Question: I've asked a number of Marines, but no one knows (or wants to admit they know) the origin of "jar-head," used as a slang name for a Marine.
Answer: Exactly how this sense of "jarhead" originated isn't known. One theory we've read is that Marines are known as "jar-heads" because of their extremely short haircuts (precisely how short hair makes your head look like a jar is not explained).
But our evidence points to a different origin. As early as 1918, before the term's use as a name for a Marine, "jarhead" was being used to mean "mule." The name may have been drawn from the mule's unthinking capacity to follow commands and perform hard labor, or perhaps from its legendary stubbornness, with the uncomplimentary underlying notion being that a mule's head is as empty as a jar. In any case, "jarhead" came to be applied especially to the mules that were used in the armed forces.
Of course, mules came to be used less and less as motorized transportation expanded. By 1946, the Sierra Club Bulletin lamented, "Few of our motor-minded city-bred soldiers knew the fuel consumption, rated-load capacity, and first echelon maintenance of a jarhead." As the use of "jarhead" for an Army mule faded, it appears that Marines began to refer affectionately to themselves as "jar-heads," perhaps comparing their own duties to the labor of the old mules.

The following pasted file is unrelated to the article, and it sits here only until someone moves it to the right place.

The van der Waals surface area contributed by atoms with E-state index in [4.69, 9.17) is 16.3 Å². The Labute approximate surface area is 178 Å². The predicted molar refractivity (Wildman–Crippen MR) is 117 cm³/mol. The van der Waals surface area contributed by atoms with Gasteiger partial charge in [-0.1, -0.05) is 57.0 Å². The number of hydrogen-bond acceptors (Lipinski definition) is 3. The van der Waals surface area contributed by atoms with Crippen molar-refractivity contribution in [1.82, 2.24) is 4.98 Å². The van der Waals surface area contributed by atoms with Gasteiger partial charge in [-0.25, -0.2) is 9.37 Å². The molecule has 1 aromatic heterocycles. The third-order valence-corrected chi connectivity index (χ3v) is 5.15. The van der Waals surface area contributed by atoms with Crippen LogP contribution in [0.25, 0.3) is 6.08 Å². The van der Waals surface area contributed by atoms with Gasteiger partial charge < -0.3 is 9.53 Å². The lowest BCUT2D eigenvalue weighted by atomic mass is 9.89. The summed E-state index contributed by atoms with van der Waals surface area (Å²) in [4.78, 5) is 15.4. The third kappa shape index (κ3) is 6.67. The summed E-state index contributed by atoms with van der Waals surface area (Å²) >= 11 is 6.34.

At first "jarhead" was usually considered an insult when used by non-Marines, but with its recent use by popular writers like Tom Clancy and its appearance in mainstream publications such as Newsweek, there is reason to suppose that this stigma has begun to fade.
Question: Do the verb "to orient" and the noun "the Orient" have any connection?
Answer: Our noun "Orient" comes from the Latin adjective "oriens," derived from the present participle of the verb "oriri," "to rise or come forth." Its earliest English sense is "the place on the horizon where the sun rises when it is near one of the equinoxes" - in other words, the east. Thus it has come to be used to refer to the Asian countries to the east of Europe, in which use it is usually capitalized.
With the spread of Christianity into Europe, it became customary to build churches with their longitudinal axes pointing eastward toward Jerusalem. This practice gave rise to the use of "orient" as a verb meaning "to cause to face or point toward the east." This sense then became generalized to yield the sense "to set or arrange in any determinate position, especially in relation to the points of the compass." Nowadays we say that maps are "oriented" toward north, but before the widespread use of the magnetic compass enabled people to determine readily the direction of north, many European maps had east at the top, since this direction could be established by watching the sun rise, or on cloudy days simply by noting the orientation of the nearest church.